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A long-time, fully-vaccinated Nike employee has been fired for refusing to upload his COVID-19 vaccination records to a third-party verification service.
Dex Briggs, 53, claims he lost his job as a marketing manager at the sportswear giant’s headquarters in Beaverton, OR, earlier this month, for failing to comply with Nike’s vaccine verification process, which required him to upload his records to software created by an unidentified third-party firm.
Briggs, who has been a victim of identity theft in the past, found the process, which would allow the third-party firm to share his information with others, too worrisome to comply, according to a report in the Daily Mail.
“I have my vaccination card,” Briggs told the Oregonian. “I’m quite willing to show you that. But I’m not willing to give my personal information to this [outside] company, and any other company they want to share it with, without even telling me who they are.”
Nike, which employs approximately 14,000 people in the Beaverton area, has not responded to requests for comments.
The company announced its vaccine mandate back in September. Despite the fact that the Biden administration’s mandate directing private companies with more than 100 employees to require vaccinations was struck down by SCOTUS, “woke” companies such as Carhartt and Nike have chosen to push forward with their own mandates.
While it hasn’t stated so publicly, internal memos obtained by the newspaper revealed that Nike’s policy is aimed at getting workers back onto its Beaverton campus. Employees were scheduled to return earlier this month, but the recent surge in Omicron cases has pushed that date back indefinitely.
Meanwhile, the state of Oregon is working to unveil a state “proof of vaccination” card, similar to the controversial Excelsior Pass used in New York state. The Excelsior can be downloaded as an app or in paper form and generates a QR code which can be scanned to verify the holder has received the shot.
Failing that, Nike and other firms have turned to the questionable security of third-party vaccine verifiers in a bid to digitalize proof of workers’ status. It is not known which service Nike has employed, but similar software is offered by companies such as GoGetDoc and Clear To Go.
Briggs, who was already vaccinated, was not initially alarmed by Nike’s vaccine mandate and accepted it as a private company’s right to set its own policies.
His frustration came when the company moved forward with the verification process, without providing details about the platform and how it would handle his private information.
When he balked, Briggs was told Nike was not willing to accept his vaccination card as proof of his compliance.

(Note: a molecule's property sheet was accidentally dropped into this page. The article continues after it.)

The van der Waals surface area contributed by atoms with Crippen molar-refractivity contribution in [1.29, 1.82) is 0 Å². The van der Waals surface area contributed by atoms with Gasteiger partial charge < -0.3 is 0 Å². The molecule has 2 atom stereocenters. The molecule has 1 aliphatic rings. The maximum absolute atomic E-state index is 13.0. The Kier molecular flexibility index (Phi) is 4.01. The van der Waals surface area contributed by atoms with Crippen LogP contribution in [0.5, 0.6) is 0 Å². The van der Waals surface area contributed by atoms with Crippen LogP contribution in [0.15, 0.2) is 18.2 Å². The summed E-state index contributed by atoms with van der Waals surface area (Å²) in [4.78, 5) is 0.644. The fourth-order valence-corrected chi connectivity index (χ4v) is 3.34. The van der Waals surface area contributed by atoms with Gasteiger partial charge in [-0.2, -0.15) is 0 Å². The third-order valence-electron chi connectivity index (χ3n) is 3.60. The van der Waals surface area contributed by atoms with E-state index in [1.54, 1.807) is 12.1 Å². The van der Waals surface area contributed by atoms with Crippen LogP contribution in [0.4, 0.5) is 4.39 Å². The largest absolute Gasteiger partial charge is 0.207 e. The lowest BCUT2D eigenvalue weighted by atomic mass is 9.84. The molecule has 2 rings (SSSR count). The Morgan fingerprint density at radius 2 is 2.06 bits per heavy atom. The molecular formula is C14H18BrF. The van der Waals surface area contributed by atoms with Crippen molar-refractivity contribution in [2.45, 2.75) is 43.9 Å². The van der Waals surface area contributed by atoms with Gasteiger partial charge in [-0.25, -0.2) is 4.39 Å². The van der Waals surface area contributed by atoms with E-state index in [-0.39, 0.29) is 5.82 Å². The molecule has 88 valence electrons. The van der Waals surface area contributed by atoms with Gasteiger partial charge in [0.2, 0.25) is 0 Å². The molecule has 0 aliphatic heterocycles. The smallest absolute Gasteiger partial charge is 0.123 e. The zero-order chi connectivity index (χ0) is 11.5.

“What are they trying to accomplish with this policy?” Briggs asked. “Why is the policy so, I don’t know, so restrictive?”
Briggs, who also voiced sympathy for his colleagues who declined the vaccines due to medical concerns and religious objections, took to social media to voice his concerns.
“My employer is playing these political games with the lives of its employees which is why I chose not to comply with the inflexible vaccination verification policy that goes into effect today,” he wrote on Facebook. “As a result, my employment will be terminated as of midnight tonight after 26 years of loyal service. Their loss.”
About a month after that December post, Briggs updated his employment status to read: “Left job at the world’s leading designer, marketer and distributor of authentic athletic footwear, apparel, equipment and accessories.”
Briggs isn’t the only one who has been placed on Nike’s chopping block.
According to a Jan. 12 report in the Oregonian, several employees had received the following email notice earlier in the month: “You failed to complete the verification process and our records show that you do not have an approved (exemption). As a result, you are not in compliance with the Policy and your employment is scheduled to be terminated on Saturday, January 15, 2022.”
Some employees claim Nike delayed notifying them of their job status until after the termination date had already passed, leaving them ‘in limbo’ with respects to their employment.
Others who reportedly sought exemptions from the mandate argue that Nike approved some requests and denied others without providing clarity. Remote workers wondered why the policy would apply to them, as they were not in the office.
Attorney and president of the Portland Human Resource Management Association, Kyle Abraham, points to the employees’ experiences as examples of how stressful and complicated the vaccine mandates can be when they are implemented.
“You have to know and have thought out and prepared what your policy is going to be, and then communicate to your employees what your policy is going to be and set up a time to answer their questions,” Abraham said.
When done effectively, he argued, the company’s rationale is clear and employees’ questions and concerns are addressed according to their individual situations.
“Meet employees where they are,” Abraham said. “Everybody has a different life experience that shapes what they feel about the vaccine. Help me understand where you’re coming from. And once I understand where you’re coming from, I might be able to craft an accommodation that can work. It can take time to go through this process, but it’s worth it at the end.”
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